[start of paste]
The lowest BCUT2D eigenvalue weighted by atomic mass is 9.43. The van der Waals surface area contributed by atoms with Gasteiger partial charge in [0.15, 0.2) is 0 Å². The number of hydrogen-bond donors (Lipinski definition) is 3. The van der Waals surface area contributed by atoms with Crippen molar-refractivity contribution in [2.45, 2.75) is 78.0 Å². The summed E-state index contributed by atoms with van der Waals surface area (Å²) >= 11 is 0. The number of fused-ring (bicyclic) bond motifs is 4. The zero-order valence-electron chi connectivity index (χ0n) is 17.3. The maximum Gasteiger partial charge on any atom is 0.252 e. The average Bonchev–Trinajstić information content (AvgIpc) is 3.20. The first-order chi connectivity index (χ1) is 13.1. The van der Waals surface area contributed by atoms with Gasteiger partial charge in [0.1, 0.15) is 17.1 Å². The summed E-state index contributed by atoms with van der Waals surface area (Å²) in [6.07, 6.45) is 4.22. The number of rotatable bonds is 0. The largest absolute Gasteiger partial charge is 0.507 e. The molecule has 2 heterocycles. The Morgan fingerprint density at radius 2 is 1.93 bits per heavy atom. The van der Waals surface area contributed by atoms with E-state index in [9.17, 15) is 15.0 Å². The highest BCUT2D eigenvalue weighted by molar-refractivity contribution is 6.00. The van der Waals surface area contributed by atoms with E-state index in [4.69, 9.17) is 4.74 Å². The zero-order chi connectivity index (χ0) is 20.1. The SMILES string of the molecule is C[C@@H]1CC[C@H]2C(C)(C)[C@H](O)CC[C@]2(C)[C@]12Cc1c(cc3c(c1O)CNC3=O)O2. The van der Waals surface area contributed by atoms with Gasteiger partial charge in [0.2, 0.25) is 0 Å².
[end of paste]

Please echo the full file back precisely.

The lowest BCUT2D eigenvalue weighted by atomic mass is 9.43. The van der Waals surface area contributed by atoms with Gasteiger partial charge in [0.15, 0.2) is 0 Å². The number of hydrogen-bond donors (Lipinski definition) is 3. The van der Waals surface area contributed by atoms with Crippen molar-refractivity contribution in [2.45, 2.75) is 78.0 Å². The summed E-state index contributed by atoms with van der Waals surface area (Å²) >= 11 is 0. The number of fused-ring (bicyclic) bond motifs is 4. The zero-order valence-electron chi connectivity index (χ0n) is 17.3. The maximum Gasteiger partial charge on any atom is 0.252 e. The average Bonchev–Trinajstić information content (AvgIpc) is 3.20. The first-order chi connectivity index (χ1) is 13.1. The van der Waals surface area contributed by atoms with Gasteiger partial charge in [0.1, 0.15) is 17.1 Å². The summed E-state index contributed by atoms with van der Waals surface area (Å²) in [6.07, 6.45) is 4.22. The number of rotatable bonds is 0. The largest absolute Gasteiger partial charge is 0.507 e. The molecule has 2 heterocycles. The Morgan fingerprint density at radius 2 is 1.93 bits per heavy atom. The van der Waals surface area contributed by atoms with E-state index in [9.17, 15) is 15.0 Å². The highest BCUT2D eigenvalue weighted by molar-refractivity contribution is 6.00. The van der Waals surface area contributed by atoms with E-state index in [4.69, 9.17) is 4.74 Å². The zero-order chi connectivity index (χ0) is 20.1. The SMILES string of the molecule is C[C@@H]1CC[C@H]2C(C)(C)[C@H](O)CC[C@]2(C)[C@]12Cc1c(cc3c(c1O)CNC3=O)O2. The van der Waals surface area contributed by atoms with Gasteiger partial charge in [0.2, 0.25) is 0 Å².